• Karin M. Ekström is Professor of Marketing at the University of Borås, specialized in consumption studies and sustainability, and is the editor of a recent book titled Museum Marketization: Cultural Institutions in the Neoliberal Era.
  • François Ribac is a lecturer at the University of Bourgogne, and a musical composer, with a research interest in music and art in the age of the Anthropocene.

The program of the event will include keynotes, academic papers with assigned discussants, as well as a roundtable with actors from academic and civil society – art schools, associations and cultural institutions. We also propose a dedicated session to further explore themes for research and research-action.

Submission Guidelines

We welcome submissions in different formats, towards a varied program:

  • Paper presentations, with assigned discussants
  • Roundtable participation on the ‘transformative’ role of art towards sustainability
  • Scientific World Café: proposing several research themes to be further explored and developed as a group effort

Submissions must be sent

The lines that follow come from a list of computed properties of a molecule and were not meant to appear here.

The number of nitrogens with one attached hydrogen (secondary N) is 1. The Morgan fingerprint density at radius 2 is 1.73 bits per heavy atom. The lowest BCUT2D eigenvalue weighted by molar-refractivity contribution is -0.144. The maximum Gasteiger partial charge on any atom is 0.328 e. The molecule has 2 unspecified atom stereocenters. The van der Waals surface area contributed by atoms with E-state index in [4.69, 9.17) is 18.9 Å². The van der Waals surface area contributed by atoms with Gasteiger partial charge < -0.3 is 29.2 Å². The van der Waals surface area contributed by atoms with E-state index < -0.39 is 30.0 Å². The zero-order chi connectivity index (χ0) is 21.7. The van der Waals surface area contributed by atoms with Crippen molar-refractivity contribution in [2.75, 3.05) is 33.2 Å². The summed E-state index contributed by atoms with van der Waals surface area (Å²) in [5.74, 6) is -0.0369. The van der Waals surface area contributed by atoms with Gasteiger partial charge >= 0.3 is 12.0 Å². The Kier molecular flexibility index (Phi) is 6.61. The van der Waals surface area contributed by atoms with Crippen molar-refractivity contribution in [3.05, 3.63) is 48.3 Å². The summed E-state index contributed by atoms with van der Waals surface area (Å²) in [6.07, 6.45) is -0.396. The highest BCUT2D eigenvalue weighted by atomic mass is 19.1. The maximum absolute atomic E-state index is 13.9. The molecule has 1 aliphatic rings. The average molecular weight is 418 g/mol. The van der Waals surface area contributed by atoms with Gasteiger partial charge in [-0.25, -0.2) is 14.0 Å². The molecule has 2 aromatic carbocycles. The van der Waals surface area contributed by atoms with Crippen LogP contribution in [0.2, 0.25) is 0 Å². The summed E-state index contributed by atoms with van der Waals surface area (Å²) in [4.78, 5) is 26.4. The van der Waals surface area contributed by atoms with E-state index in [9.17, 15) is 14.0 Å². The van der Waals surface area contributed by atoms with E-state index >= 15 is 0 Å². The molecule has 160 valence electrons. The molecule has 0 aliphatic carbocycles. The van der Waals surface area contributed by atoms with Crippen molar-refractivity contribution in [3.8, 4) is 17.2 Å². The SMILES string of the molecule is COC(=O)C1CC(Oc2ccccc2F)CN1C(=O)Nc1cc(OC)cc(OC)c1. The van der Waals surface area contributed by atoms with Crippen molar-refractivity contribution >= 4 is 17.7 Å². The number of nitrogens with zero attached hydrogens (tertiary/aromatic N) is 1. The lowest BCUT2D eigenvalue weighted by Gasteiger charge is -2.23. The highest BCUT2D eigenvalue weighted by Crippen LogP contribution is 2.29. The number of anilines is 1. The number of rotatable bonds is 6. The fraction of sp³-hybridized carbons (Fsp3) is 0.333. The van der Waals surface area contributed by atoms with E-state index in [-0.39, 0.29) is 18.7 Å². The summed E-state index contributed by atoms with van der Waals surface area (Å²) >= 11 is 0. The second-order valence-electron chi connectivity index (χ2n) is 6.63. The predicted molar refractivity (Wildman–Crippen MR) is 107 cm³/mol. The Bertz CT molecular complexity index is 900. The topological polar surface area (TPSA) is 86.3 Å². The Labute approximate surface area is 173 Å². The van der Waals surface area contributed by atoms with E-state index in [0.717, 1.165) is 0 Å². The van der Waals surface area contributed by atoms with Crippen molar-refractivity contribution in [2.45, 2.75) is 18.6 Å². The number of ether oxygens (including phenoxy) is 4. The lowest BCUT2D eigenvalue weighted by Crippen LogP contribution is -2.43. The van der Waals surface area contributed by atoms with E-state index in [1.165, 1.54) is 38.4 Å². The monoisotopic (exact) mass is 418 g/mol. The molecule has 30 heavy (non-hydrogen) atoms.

before 15 April 2020

to nune.nikoghosyan@unige.ch using the attached form.

Acceptance notifications will be sent out by end of May 2020.

The event is supported by the SAGW-ASSH, through the “Sustainable Development Goals” Seed Money Funding 2020. The event proceedings will be part of the SCORAI Europe workshop series, on sustainable consumption research and action.

Scientific and organizing committee

  • Olivier Moeschler, University of Lausanne
  • Nuné Nikoghosyan, University of Geneva
  • Loïc Riom, Mines ParisTech and University of Geneva
  • Marlyne Sahakian, University of Geneva
  • Guy Schwegler, University of Lucerne

References

Allen, Aaron (2012). “Fatto di Fiemme: Stradivari’s Violins and the Musical Trees of the Paneveggio”. In L. Auricchio et al.(eds.). Invaluable trees: Cultures of Nature, 1660-1830. Oxford: Oxford University Press, 301-316.

Devine, Kyle (2019). Decomposed: The Political Ecology of Music. Cambridge, MA: The MIT Press.